Many clients face a dilemma – do they engage with their spouse in front of a neutral third party to try to work things through
– or, do they retain a lawyer to commence proceedings in order to safeguard their legal position? Clients wonder – will I be perceived as weak if I suggest mediation to my spouse?
The idea of the pit bull lawyer mauling the other side to pieces is not far from our memory. The practise of "He said / She said" Affidavits, slinging mud at the other side, are far from long gone.
Yet, there is a reason why more British Columbians are resorting to mediation in resolving their family disputes. There is a reason the new Family Law Act encourages mediation and alternate dispute resolutions, and that reason is simple: lawyers and judges do not know your family as well as you do. Only you can create, with the assistance of a mediator, an agreement that makes sense for your family.
We are moving away from the view that only the tough lawyer approach will ultimately serve you best, but mediation may not be appropriate in all circumstances. If there has been a history of violence or of serious power imbalances, either physical, emotional, or financial, mediation may not be appropriate. If you fall into this category, a lawyer may be required in order to assert your legal rights and preserve your legal position.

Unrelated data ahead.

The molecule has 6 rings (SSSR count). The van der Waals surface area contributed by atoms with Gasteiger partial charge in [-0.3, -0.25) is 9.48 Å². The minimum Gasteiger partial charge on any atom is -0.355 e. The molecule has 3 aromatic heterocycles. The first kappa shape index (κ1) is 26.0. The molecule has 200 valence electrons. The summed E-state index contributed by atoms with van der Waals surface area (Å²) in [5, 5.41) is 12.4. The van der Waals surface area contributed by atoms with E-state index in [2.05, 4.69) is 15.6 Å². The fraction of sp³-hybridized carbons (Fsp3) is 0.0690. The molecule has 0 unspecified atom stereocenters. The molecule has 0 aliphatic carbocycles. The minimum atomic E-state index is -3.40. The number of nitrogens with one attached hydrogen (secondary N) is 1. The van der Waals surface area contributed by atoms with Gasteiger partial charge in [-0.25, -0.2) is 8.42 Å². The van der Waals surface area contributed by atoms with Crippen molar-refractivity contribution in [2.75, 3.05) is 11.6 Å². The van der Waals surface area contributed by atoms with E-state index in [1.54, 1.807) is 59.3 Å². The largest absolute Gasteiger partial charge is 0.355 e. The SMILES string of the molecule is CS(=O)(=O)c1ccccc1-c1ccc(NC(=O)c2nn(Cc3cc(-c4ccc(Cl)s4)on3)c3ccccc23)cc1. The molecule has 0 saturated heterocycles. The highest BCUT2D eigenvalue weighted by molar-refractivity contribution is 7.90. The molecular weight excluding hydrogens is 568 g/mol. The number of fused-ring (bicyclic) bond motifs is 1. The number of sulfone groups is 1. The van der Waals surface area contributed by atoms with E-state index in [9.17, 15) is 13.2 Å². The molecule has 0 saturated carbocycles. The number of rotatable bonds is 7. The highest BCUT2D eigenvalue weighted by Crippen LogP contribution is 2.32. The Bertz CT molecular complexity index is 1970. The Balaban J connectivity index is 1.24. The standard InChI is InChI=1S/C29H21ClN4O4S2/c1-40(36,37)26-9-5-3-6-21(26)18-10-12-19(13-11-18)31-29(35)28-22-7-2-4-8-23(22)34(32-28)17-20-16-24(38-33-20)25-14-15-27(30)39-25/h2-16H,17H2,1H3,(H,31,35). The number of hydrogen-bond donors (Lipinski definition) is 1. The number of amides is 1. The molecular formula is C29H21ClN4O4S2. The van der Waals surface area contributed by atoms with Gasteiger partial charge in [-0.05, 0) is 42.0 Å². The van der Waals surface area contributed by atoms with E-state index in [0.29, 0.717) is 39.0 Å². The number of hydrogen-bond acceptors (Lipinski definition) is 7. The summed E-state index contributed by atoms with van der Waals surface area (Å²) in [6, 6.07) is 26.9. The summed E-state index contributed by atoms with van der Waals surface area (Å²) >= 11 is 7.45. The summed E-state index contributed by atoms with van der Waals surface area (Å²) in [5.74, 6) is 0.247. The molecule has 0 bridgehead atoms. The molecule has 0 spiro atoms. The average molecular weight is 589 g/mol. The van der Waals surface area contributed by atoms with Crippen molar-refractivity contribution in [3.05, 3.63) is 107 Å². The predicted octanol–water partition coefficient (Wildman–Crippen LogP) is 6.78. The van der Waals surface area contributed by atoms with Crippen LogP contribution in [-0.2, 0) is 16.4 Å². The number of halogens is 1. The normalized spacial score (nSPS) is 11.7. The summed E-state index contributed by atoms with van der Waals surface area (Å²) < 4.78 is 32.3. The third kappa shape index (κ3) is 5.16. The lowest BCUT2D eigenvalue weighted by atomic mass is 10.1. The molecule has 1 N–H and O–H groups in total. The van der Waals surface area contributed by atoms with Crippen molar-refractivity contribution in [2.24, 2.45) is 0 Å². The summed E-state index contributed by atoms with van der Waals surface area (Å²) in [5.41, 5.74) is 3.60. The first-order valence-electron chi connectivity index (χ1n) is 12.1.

There are situations where the parties' relationship has deteriorated to the point where engaging in on-going negotiating, even with a mediator, is simply impracticable.
Mediation is voluntary and it takes two willing and cooperative people in order for the process work.
Almost all other times, mediation ought to be looked at as a viable option.
An experienced mediator should be able to sit the two parties down and identify the numerous issues to be resolved. Through respectful communication and by giving each party the opportunity to be heard, resolution, in time, should follow. It is crucial to keep your eye on the target – that being an expeditious, less costly, interest - based and child- centered agreement.
Lisa Sirlin, Lawyer and Mediator at Deer Lake Law Group encourages those going through the process of separation or divorce to contact her so that she can work together with both spouse to create a working interim plan and a long-term solution for your unique family situation.